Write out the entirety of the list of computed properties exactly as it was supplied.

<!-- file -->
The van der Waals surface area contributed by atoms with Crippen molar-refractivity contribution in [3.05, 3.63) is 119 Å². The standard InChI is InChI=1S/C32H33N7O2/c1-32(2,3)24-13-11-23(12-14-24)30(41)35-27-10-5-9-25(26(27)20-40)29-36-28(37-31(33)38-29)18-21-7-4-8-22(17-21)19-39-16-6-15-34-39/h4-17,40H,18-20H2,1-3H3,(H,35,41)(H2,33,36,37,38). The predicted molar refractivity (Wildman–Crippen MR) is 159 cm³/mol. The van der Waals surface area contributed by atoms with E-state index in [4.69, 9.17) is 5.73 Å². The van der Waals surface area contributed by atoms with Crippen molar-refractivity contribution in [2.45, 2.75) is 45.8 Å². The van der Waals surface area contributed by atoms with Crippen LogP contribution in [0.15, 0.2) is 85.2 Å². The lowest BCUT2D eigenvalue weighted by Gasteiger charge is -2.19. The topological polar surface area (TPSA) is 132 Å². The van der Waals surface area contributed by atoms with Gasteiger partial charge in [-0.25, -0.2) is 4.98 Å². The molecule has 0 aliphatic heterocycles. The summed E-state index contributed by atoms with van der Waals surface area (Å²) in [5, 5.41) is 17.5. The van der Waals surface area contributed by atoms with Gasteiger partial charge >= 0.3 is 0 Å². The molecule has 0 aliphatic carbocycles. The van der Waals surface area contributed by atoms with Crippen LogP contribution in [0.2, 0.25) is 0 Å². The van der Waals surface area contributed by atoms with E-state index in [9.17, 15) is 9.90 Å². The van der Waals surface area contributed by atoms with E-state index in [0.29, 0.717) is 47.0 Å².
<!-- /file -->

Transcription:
The van der Waals surface area contributed by atoms with Crippen molar-refractivity contribution in [3.05, 3.63) is 119 Å². The standard InChI is InChI=1S/C32H33N7O2/c1-32(2,3)24-13-11-23(12-14-24)30(41)35-27-10-5-9-25(26(27)20-40)29-36-28(37-31(33)38-29)18-21-7-4-8-22(17-21)19-39-16-6-15-34-39/h4-17,40H,18-20H2,1-3H3,(H,35,41)(H2,33,36,37,38). The predicted molar refractivity (Wildman–Crippen MR) is 159 cm³/mol. The van der Waals surface area contributed by atoms with E-state index in [4.69, 9.17) is 5.73 Å². The van der Waals surface area contributed by atoms with Crippen molar-refractivity contribution in [2.45, 2.75) is 45.8 Å². The van der Waals surface area contributed by atoms with Crippen LogP contribution in [0.15, 0.2) is 85.2 Å². The lowest BCUT2D eigenvalue weighted by Gasteiger charge is -2.19. The topological polar surface area (TPSA) is 132 Å². The van der Waals surface area contributed by atoms with Gasteiger partial charge in [-0.25, -0.2) is 4.98 Å². The molecule has 0 aliphatic heterocycles. The summed E-state index contributed by atoms with van der Waals surface area (Å²) in [5, 5.41) is 17.5. The van der Waals surface area contributed by atoms with Gasteiger partial charge >= 0.3 is 0 Å². The molecule has 0 aliphatic carbocycles. The van der Waals surface area contributed by atoms with Crippen LogP contribution in [0.2, 0.25) is 0 Å². The van der Waals surface area contributed by atoms with E-state index in [9.17, 15) is 9.90 Å². The van der Waals surface area contributed by atoms with E-state index in [0.29, 0.717) is 47.0 Å².